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Tuesday, July 07, 2009

One day to go

The build up to the Ashes continues. In today's Australian, for example, there is a glossy supplement and articles by Ricky Ponting "We've put on our Test match faces", Mike Atherton (via The Times) and, in less serious vein, the BBC's Australian Correspondent Nick Bryant "The baggy green goes metrosexual":

In this new celebritocracy, Clarke and Lara Bingle are obviously cast as Posh and Becks; Brett Lee is celebrated as much for his Bollywood melodies as his chin music; and Johnson achieves almost as much fame as the torso of the "Men of Cricket" calendar as the tormentor of visiting batsmen. After being sent home from England in disgrace, Andrew Symonds meets the televisual requirements of the age by seeking prime-time, public redemption: a soft-focus confessional on 60Minutes.

Atherton is close, though not as close as Ponting, to the action, so his views, many of which he'd expressed during his TV commentary stints during the England Lions match at Worcester, are particularly interesting. He describes what he sees as Australia's lack of "aura" or "presence" but in the end can't bring himself to conclude that England are favourites. Equals yes, but not favourites:

It is the lack of aura generally that stood out watching the Australians go about their business in Worcester. They have always been among the most down to earth, likeable and approachable of cricketers off the field. It was good to see some of them walking back to their hotel last week carrying their backpacks and not a security guard in sight, for instance - something from which England's more starry-eyed and precious bunch could learn.

But along with that bloke-next-door image there has always been, in the past decade, a heavy sprinkling of cricketing stardust. Sit a table away from Warne and Glenn McGrath at breakfast, and you knew that there were two players with more than a thousand Test wickets munching through their toast; or if you happened to be next to Justin Langer and Matthew Hayden, there were 53 Test centuries staring back at you. It takes the edge off their approachability.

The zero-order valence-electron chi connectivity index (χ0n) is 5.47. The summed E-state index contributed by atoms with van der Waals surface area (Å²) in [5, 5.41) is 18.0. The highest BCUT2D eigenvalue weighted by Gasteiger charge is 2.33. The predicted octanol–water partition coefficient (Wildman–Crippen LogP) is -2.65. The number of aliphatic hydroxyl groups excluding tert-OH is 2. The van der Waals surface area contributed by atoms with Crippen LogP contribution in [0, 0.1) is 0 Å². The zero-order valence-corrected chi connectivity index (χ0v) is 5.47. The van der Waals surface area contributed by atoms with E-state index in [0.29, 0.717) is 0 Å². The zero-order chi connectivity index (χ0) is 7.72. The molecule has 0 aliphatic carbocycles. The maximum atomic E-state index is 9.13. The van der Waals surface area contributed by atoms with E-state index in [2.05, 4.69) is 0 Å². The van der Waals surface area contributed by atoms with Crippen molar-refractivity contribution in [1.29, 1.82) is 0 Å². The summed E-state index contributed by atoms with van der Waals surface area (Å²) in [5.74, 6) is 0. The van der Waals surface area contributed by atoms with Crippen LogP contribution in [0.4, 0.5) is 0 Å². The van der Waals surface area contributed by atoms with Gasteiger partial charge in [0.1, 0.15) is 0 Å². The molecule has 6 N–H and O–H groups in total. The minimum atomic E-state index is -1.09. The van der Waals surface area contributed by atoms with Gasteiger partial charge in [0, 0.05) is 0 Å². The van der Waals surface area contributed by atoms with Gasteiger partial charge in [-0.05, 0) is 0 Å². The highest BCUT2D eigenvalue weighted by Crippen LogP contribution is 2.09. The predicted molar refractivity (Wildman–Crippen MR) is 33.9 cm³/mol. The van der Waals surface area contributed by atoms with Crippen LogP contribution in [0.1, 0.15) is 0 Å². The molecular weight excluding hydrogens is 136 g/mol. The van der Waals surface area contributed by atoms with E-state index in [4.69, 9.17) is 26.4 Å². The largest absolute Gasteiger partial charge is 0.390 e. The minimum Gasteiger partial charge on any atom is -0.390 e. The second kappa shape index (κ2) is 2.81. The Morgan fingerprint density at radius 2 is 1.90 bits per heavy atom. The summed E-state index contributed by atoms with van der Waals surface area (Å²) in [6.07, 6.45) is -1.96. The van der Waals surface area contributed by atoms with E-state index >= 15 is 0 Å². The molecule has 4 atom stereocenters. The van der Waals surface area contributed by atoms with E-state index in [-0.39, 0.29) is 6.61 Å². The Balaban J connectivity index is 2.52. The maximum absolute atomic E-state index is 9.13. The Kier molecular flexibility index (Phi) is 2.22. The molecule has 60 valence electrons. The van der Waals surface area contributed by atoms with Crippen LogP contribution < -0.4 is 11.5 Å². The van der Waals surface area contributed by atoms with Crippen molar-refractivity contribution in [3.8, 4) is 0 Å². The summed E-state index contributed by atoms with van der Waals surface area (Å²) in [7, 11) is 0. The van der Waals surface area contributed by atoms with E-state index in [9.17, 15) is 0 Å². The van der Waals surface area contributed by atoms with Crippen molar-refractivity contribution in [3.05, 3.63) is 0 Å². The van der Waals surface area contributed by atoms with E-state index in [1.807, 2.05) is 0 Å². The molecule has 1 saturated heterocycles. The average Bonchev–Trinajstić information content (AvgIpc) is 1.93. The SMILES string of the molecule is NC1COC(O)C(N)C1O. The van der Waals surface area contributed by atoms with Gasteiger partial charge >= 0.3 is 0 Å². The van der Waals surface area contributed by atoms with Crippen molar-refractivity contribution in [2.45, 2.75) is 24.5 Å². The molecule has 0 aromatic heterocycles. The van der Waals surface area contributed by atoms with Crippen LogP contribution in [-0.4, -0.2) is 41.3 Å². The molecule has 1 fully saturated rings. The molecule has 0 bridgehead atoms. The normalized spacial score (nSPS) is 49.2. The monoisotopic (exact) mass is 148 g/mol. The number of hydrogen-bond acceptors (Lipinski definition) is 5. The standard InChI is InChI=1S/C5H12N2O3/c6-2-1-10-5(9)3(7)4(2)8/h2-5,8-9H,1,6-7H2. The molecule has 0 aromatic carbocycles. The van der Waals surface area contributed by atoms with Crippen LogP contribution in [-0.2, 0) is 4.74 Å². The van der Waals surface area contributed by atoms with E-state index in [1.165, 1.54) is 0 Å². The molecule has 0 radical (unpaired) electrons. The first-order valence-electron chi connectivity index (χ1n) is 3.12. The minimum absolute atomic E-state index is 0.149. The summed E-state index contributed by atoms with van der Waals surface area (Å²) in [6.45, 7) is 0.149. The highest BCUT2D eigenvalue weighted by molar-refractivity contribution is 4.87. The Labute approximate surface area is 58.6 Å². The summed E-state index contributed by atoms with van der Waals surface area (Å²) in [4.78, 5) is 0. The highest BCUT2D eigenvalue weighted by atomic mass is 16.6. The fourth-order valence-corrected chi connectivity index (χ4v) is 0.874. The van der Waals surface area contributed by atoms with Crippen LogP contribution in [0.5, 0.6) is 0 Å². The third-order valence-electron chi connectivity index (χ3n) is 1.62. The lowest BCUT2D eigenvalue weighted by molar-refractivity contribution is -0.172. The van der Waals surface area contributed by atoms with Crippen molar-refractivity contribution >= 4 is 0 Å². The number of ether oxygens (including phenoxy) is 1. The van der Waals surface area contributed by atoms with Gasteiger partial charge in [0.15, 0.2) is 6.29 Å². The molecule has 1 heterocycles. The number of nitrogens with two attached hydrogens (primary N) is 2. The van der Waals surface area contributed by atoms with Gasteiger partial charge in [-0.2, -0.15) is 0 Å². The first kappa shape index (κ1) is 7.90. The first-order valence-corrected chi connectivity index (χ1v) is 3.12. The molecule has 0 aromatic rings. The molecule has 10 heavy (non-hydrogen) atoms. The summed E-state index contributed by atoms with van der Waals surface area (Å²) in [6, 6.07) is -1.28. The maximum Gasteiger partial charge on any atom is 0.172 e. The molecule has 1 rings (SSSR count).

That aura, that presence, is just not there now - indeed, there are a few who could easily walk down any high street in England and not be recognised. England, then, walks on to the field in Cardiff as equals, in their own minds and everyone else's. That is a big change.

Australia are a workmanlike side: fit, professional, battle-hardened, as all Australian cricketers are, but workmanlike nonetheless. It is a team typified, perhaps, by the likes of Marcus North, Simon Katich, Brad Haddin and Peter Siddle, good cricketers all but none of whom would have made any Australia team between 1993 and 2001 and all of whom have yet to prove their Ashes mettle.

Ashes history points to Australia - even in England where they have won more Tests than the home side. Whatever the outcome, though, another wonderful narrative, full of great characters, great deeds and great drama, is about to unfold.

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